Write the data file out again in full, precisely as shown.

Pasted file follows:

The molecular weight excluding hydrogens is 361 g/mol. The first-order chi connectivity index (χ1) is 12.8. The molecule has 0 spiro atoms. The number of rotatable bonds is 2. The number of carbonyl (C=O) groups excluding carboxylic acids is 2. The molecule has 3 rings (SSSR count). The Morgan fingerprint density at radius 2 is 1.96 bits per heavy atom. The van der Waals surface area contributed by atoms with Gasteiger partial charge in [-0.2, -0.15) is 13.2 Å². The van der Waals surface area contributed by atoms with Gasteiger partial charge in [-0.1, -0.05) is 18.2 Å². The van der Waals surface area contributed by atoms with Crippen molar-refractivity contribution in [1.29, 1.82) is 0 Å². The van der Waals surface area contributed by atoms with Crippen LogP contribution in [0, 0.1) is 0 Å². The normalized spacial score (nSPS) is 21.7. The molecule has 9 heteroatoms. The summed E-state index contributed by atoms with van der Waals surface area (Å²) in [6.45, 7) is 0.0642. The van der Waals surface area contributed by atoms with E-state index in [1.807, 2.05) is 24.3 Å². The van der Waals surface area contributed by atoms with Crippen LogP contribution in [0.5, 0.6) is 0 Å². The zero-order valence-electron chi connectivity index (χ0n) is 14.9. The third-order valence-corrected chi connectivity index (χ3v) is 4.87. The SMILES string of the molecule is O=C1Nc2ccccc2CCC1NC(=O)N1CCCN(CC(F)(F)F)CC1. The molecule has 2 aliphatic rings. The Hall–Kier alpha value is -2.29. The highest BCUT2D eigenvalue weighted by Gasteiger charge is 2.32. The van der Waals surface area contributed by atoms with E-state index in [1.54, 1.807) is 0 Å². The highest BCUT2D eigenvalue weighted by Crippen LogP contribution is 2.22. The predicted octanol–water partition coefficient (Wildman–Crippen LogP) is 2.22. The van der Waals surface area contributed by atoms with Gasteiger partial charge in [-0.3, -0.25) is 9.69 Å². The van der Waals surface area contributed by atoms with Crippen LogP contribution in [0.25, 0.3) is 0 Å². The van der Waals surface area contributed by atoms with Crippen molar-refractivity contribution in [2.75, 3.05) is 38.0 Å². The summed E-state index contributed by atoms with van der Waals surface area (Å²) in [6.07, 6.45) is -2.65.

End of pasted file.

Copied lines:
The molecular weight excluding hydrogens is 361 g/mol. The first-order chi connectivity index (χ1) is 12.8. The molecule has 0 spiro atoms. The number of rotatable bonds is 2. The number of carbonyl (C=O) groups excluding carboxylic acids is 2. The molecule has 3 rings (SSSR count). The Morgan fingerprint density at radius 2 is 1.96 bits per heavy atom. The van der Waals surface area contributed by atoms with Gasteiger partial charge in [-0.2, -0.15) is 13.2 Å². The van der Waals surface area contributed by atoms with Gasteiger partial charge in [-0.1, -0.05) is 18.2 Å². The van der Waals surface area contributed by atoms with Crippen molar-refractivity contribution in [1.29, 1.82) is 0 Å². The van der Waals surface area contributed by atoms with Crippen LogP contribution in [0, 0.1) is 0 Å². The normalized spacial score (nSPS) is 21.7. The molecule has 9 heteroatoms. The summed E-state index contributed by atoms with van der Waals surface area (Å²) in [6.45, 7) is 0.0642. The van der Waals surface area contributed by atoms with E-state index in [1.807, 2.05) is 24.3 Å². The van der Waals surface area contributed by atoms with Crippen LogP contribution in [0.5, 0.6) is 0 Å². The zero-order valence-electron chi connectivity index (χ0n) is 14.9. The third-order valence-corrected chi connectivity index (χ3v) is 4.87. The SMILES string of the molecule is O=C1Nc2ccccc2CCC1NC(=O)N1CCCN(CC(F)(F)F)CC1. The molecule has 2 aliphatic rings. The Hall–Kier alpha value is -2.29. The highest BCUT2D eigenvalue weighted by Gasteiger charge is 2.32. The van der Waals surface area contributed by atoms with E-state index in [1.54, 1.807) is 0 Å². The highest BCUT2D eigenvalue weighted by Crippen LogP contribution is 2.22. The predicted octanol–water partition coefficient (Wildman–Crippen LogP) is 2.22. The van der Waals surface area contributed by atoms with Gasteiger partial charge in [-0.3, -0.25) is 9.69 Å². The van der Waals surface area contributed by atoms with Crippen LogP contribution in [0.25, 0.3) is 0 Å². The van der Waals surface area contributed by atoms with Crippen molar-refractivity contribution in [2.75, 3.05) is 38.0 Å². The summed E-state index contributed by atoms with van der Waals surface area (Å²) in [6.07, 6.45) is -2.65.